If you are investment-savvy, then handing over control of your 529 account investments may be a difficult thing for you to do. If you're not quite so on top of things in the investment world, however, you may find trusting your money to a professional investment manager a little comforting. Remember that a money management company is actually managing the investments. The state works with those companies to set up your selection of investment options. The good news is that some very well-known money management companies are managing many state programs. Your comfort level may increase just knowing the reputation of those handling your account.
The choices you have for investing your 529 account funds are determined by the investment manager of the plan. Many states are expanding their investment choices, making it easier for most people to find a plan that suits both their goals and their acceptable risk levels.
In addition to mutual funds, most state plans are also beginning to offer several age-based portfolios of mutual funds that include conservative, moderate, and aggressive asset allocations. These types of investment choices start out in stocks when your child is very young and shift gradually to bonds and money-market funds as your child gets closer to college-age. The idea behind the age-based portfolios is to be aggressive when you have more time, but to keep your investment safer as it gets closer to the time that you need to cash out. The perk behind this scheme is that you don't have to remember to shift the investments yourself. You can buy it and then forget about it. In addition to the age-based portfolios, you may have the option of 100-percent stock and fixed-income funds that can be used alongside an age-based portfolio in order to fine-tune the overall allocations to suit your needs.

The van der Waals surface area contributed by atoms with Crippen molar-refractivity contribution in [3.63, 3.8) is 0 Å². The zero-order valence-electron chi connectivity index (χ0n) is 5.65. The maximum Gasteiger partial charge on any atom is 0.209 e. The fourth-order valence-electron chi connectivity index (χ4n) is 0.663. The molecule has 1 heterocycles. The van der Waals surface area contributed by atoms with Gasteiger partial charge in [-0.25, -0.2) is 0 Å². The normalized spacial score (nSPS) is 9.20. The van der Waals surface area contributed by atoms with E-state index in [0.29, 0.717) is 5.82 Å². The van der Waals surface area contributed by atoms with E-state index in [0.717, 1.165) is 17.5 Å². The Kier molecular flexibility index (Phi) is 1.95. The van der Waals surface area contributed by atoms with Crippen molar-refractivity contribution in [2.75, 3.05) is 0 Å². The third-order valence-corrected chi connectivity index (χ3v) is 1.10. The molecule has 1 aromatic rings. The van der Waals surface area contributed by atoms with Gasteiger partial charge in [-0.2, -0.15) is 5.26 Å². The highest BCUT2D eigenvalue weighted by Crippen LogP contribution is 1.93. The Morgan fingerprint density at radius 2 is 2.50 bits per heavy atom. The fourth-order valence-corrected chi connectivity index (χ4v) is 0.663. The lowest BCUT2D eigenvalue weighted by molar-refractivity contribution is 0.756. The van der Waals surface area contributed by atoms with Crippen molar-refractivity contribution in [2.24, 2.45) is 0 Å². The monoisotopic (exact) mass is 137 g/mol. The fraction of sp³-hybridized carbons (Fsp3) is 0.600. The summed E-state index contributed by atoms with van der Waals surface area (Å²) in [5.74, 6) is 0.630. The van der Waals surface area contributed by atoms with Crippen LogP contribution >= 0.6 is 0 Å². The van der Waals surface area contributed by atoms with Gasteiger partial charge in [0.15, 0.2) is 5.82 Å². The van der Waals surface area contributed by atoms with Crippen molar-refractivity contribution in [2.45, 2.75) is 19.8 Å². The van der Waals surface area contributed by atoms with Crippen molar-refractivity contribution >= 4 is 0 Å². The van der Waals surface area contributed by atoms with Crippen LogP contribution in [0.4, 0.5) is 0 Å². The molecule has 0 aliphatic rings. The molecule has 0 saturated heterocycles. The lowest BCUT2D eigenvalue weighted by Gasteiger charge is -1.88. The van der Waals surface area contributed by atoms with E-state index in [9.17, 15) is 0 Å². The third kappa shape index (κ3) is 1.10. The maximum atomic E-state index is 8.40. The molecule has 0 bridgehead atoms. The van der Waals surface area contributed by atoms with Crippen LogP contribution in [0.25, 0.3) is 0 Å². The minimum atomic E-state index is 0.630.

If you decide later on that you're not happy with the way your account is growing, you have the option of rolling the money over into another state's 529 plan with no penalty. Keep in mind that if you're getting a state tax break by using your own state's plan then you'll lose that by moving to another state's plan. You can always keep the account in your state and open second account in another state. There is no limit to the number of accounts you can have -- even for the same child!
Each state has different investment options and this is a very important part of setting up your plan. It pays to investigate several state's plans in order to find the best deal not only for investment options but for the other requirements and limitations of the plan. Let's go over the how to pick the right plan...